A groundbreaking ceremony for the Lofts on Dietz Street heralded the city’s shift to the second phase of its “Survive, then Thrive” initiative for navigating the coronavirus pandemic and its aftermath, according to Oneonta Mayor Gary Herzig.
“All through COVID, our theme here has been ‘survive, then thrive,’” he said. “I think we’re now at the point where we can officially say we’re turning the page from ‘survive’ to ‘thrive.’”
Construction began earlier this month on the four-story, mixed-use building soon to occupy the southern half-acre of the Dietz Street Lot. The building will contain 40 one-bedroom artists’ lofts and 24 two-bedroom apartments designated for middle-income residents, including seven “move-in ready” units for people with mobility impairments and three units for people with hearing or visibility impairments, according to Darren Scott, Upstate East Director of Development for the New York state Office of Homes and Community Renewal.
Scott contended that the pandemic helped the general public to understand the importance of affordable housing.
“We all need affordable housing,” Scott said. “I don’t know a person who doesn’t. We may need it at different price points, but we all need it. I think this moment in time has been a teaching moment, and I hope it’s more than a moment. I hope it spans a lifetime and we’re really able to move forward from it in a very positive way.”
The project was approved in July 2019 by the city’s Common Council for $16 million, including $1.47 million in Downtown Revitalization Initiative funds. Common Council voted to approve the $257,500 sale of the half-acre portion of the lot in November 2019. Construction was scheduled to begin in 2020, but was put on hold amid the coronavirus pandemic.
New York has committed more than $2 billion to the Mohawk Valley region since the Regional Economic Development Council program was launched a decade ago, according to Allison Nowack, deputy director of Empire State Development. In 2016, Oneonta became the first community in the region to be awarded DRI funding.
“The Dietz Street Lofts project is a perfect example of the kind of targeted investments the Regional Economic Development Council is looking for,” Nowack said. “Not only does it create quality, affordable housing, right in Oneonta’s city center, but it brings Hartwick’s students right into the heart of downtown Oneonta.”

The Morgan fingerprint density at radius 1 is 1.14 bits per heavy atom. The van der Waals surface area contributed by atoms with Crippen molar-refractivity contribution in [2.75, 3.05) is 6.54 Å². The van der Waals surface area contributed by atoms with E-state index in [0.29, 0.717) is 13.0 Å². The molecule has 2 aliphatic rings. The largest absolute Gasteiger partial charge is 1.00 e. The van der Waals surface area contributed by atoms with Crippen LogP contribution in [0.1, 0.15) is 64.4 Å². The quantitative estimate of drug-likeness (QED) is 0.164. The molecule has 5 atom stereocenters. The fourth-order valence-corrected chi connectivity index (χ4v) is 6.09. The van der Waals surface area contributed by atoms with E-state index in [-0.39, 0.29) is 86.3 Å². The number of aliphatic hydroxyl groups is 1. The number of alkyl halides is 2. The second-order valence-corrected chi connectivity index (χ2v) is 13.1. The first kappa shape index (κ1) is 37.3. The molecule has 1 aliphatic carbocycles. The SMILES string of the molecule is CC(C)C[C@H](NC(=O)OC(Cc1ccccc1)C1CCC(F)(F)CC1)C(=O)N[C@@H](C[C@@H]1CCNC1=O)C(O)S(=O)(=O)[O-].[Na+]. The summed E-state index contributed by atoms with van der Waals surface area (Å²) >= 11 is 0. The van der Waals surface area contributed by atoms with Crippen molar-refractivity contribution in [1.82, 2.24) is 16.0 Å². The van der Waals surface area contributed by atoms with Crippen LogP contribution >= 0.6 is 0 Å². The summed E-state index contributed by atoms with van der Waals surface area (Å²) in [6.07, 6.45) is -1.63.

The first floor of the Lofts project will contain Hartwick College’s Grain Innovation Center, which was funded in part with a $180,000 grant from the Mohawk Valley Regional Economic Development Council, according to Nowack.
Modeled after the Hartwick College Center for Craft Food & Beverage, the Grain Innovation Lab will “provide testing and technical support that’s convenient, affordable and reliable to those growers, millers and bakers,” according to Hartwick College President Margaret Drugovich.
The facility will contain a research bakery with professional equipment, with the goal of developing 100% whole grain flour from a variety of grains, Drugovich said. The lab will be equipped to conduct an annual harvest survey, collecting and testing samples from farmers across the region, and the space will be used to host workshops and other educational events.
“With the Grain Innovation Center, we want to strengthen the economic base of the region,” Drugovich said. “We want our students to develop skills and knowledge in an area that will encourage them to remain here and live in this area. We think that’s going to happen here.”
“I was smitten by Oneonta from the second I stepped onto Main Street,” said Parkview Development & Construction partner Sean Kearney. “I said, ‘We have to come here, this is a good place for us.’”
Kearney commended Herzig and several other Common Council members for their research on the project, noting that more than a dozen officials chartered a city bus for a four-hour trip to Peekskill to tour an existing development and interview its residents about their quality of life there.
“During the trip back, everybody spoke about how this project was right for the city of Oneonta,” Herzig said.
“Ultimately, this is not just a building. This is about people,” he continued. “It’s going to provide much, much needed affordable middle-income housing, it’s going to provide support for our thriving arts community here in Oneonta, it’s going to add vibrancy to our walkable downtown, and it’s going to help us be in a position to thrive once COVID is over.”
Sarah Eames, staff writer, can be reached at firstname.lastname@example.org or 607-441-7213. Follow her @DS_SarahE on Twitter.